Milan, capital of Lombardy, is heaven on earth for opera buffs, art lovers, fashionistas and gourmands. Headquarters to Italy’s largest banks and multinational companies, it is also the main industrial, commercial and financial centre of Italy.
With one of the highest population and industrial densities in Europe, Milan is home to roughly 9.3 million people. Even so, its health care and education systems rank among the best.
While business-centric Milan has long since done away with the good old three-hour pranzo (lunch), food-loving Italians and expats need not suffer. Local sandwich bars in the business district have made paninis an art form, with some offering over 100 variations of delectable toppings.
Whether it be opera at La Scala, honing your fashion IQ on Milan’s haute couture powerhouse the Quadrilatero d'Oro (golden rectangle), feasting your eyes on Da Vinci’s Last Supper, or on the Pinacoteca di Brera art museum’s modest, yet exquisite collection of works, culture vultures will find no shortage of distractions in this alpha-European city.
Just near Linate airport on the city’s outskirts, you can find Mussolini’s man-made Lake Idroscalo. Evocative of a Mediterranean resort, you’ll find beach clubs, barbecue areas, shores lined with pedalos (pedal-powered paddleboats) and kids splashing in any of three open-air swimming pools. There is truly something for everyone in Milan.
What is special or unique about your city?
With two international airports, train lines and a motorway, it is easy to get to. Once there, it offers convenient access to mountains, lakes and the seaside.
What are a newcomer's first impressions of your city?
A typical first impression of Milan is of a chaotic city, filled with many people at work who are rushing from place to place. Some are surprised to see how few public parks and playgrounds there are for children. Many newcomers also comment that it is difficult to find ideal housing within their expected budget.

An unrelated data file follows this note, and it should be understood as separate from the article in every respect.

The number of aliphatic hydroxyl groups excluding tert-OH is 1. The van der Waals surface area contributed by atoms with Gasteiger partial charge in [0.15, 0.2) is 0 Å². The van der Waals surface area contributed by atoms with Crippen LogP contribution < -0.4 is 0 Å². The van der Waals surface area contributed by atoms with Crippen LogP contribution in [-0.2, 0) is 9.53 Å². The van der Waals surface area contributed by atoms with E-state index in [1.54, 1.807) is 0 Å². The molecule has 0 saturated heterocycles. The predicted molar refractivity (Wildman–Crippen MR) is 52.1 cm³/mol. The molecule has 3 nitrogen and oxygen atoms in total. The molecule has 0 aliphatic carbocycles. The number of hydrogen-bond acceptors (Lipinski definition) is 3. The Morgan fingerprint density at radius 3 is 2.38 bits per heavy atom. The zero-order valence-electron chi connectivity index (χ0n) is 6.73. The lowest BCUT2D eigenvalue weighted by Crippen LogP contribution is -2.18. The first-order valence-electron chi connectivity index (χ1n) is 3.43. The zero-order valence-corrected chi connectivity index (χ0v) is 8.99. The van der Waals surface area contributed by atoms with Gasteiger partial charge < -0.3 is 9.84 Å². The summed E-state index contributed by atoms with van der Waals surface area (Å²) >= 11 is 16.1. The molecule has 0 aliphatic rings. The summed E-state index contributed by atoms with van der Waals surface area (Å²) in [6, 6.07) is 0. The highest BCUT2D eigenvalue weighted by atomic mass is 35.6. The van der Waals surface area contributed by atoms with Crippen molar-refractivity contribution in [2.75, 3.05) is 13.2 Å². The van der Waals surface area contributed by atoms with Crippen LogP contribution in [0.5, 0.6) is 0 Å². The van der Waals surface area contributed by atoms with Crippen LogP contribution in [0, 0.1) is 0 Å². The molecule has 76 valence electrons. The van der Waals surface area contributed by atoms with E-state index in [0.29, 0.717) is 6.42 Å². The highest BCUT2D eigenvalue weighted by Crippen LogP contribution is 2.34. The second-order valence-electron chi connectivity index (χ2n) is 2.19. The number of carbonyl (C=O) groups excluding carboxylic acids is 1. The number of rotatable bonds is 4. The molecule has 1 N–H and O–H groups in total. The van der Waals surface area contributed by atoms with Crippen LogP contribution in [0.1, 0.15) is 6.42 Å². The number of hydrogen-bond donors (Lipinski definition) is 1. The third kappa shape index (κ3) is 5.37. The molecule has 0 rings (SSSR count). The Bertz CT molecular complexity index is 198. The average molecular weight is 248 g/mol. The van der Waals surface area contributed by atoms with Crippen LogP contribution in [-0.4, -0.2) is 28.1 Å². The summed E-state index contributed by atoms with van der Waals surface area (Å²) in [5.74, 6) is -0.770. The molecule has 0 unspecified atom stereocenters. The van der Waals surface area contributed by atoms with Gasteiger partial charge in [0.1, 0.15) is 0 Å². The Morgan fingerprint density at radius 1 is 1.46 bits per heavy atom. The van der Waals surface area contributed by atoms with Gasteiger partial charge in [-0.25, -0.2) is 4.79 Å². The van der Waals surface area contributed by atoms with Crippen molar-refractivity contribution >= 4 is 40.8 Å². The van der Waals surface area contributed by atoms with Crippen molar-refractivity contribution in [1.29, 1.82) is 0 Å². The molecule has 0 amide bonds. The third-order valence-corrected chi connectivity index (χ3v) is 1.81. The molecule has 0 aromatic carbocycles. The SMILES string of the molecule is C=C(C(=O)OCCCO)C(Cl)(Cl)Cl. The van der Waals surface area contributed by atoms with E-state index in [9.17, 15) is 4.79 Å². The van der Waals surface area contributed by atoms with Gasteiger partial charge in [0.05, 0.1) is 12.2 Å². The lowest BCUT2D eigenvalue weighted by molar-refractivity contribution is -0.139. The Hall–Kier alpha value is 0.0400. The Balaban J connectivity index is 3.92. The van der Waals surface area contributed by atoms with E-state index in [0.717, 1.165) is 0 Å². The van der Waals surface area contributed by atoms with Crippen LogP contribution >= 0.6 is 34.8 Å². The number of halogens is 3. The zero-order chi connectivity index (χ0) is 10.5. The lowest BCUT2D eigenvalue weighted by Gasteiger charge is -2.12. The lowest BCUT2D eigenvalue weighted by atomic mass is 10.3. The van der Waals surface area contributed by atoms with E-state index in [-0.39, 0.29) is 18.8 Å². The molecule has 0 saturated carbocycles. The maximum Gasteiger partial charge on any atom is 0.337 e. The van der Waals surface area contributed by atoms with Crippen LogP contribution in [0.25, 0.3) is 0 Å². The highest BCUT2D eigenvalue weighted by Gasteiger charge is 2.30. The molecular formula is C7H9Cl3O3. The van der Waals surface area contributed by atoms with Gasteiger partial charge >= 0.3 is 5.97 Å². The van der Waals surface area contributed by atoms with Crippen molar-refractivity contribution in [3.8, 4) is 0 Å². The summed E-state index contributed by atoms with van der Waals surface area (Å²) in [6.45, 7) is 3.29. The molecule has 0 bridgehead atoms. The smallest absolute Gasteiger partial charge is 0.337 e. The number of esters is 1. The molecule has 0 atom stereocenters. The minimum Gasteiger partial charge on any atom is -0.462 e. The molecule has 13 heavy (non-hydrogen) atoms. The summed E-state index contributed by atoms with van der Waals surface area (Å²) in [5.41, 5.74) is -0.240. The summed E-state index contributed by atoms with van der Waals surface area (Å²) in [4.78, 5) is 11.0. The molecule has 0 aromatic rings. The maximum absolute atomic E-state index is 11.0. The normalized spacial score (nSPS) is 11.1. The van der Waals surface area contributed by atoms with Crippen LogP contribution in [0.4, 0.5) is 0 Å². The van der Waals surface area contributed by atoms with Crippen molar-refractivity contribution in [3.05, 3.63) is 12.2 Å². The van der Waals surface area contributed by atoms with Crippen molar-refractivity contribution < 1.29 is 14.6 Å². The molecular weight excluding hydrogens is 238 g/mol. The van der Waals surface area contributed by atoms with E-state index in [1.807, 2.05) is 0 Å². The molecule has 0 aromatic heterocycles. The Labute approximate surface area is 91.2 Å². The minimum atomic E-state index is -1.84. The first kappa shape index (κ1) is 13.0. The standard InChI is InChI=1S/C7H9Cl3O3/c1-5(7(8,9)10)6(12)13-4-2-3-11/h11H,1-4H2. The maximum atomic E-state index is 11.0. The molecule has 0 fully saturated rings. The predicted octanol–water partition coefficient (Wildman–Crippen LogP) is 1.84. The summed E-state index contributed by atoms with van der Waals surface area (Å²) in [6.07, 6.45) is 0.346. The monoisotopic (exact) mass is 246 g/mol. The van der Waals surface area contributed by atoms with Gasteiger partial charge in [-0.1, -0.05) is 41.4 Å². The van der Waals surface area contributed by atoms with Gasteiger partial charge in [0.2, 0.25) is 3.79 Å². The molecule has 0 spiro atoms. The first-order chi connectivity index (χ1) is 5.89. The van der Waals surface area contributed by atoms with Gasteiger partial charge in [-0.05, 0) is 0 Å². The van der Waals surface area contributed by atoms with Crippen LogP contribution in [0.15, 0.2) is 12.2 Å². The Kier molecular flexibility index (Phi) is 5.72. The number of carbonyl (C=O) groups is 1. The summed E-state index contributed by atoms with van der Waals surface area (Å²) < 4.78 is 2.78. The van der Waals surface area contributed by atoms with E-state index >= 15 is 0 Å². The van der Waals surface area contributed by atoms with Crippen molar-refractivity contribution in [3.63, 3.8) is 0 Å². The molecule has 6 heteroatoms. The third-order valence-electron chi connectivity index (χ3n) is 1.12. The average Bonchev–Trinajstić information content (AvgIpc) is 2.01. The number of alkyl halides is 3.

Are these impressions likely to change?
No. Unless you decide to live in the outside of the city, these initial impressions are fairly accurate.
What is the local language?
The local language is Italian but people - especially younger people - understand English.
Furthermore, Italian people are generally helpful and will go out of their way to help foreigners who do not speak Italian.
How easily could I live in this city without knowing this language?
You could manage fairly easily without knowing Italian, as people will try to help you out. However, when dealing with bureaucratic tasks involving the Italian Government, such as immigration, knowledge of Italian is absolutely necessary. In addition, many day-to-day documents, such as banking forms, are usually available in Italian only.
What are good things to remember in order to avoid offending the other residents of this city?
Italian people are friendly and easy going. But avoid making stereotypical references, for example, about all Italian people being associated with the Mafia or eating pizza and macaroni every day.
How might the local weather affect my daily life?
Summers can be very hot and humid so, when walking around the city, it is a good idea to bring a bottle of water and wear a hat. Autumn and winter are quite rainy and, therefore, it is a good idea to carry a small umbrella in your bag.
Is there anything else I should know about the overall character of your city or its people?
People in Milan work quite long hours, especially compared to the southern parts of Italy, and are very proud of this work ethic.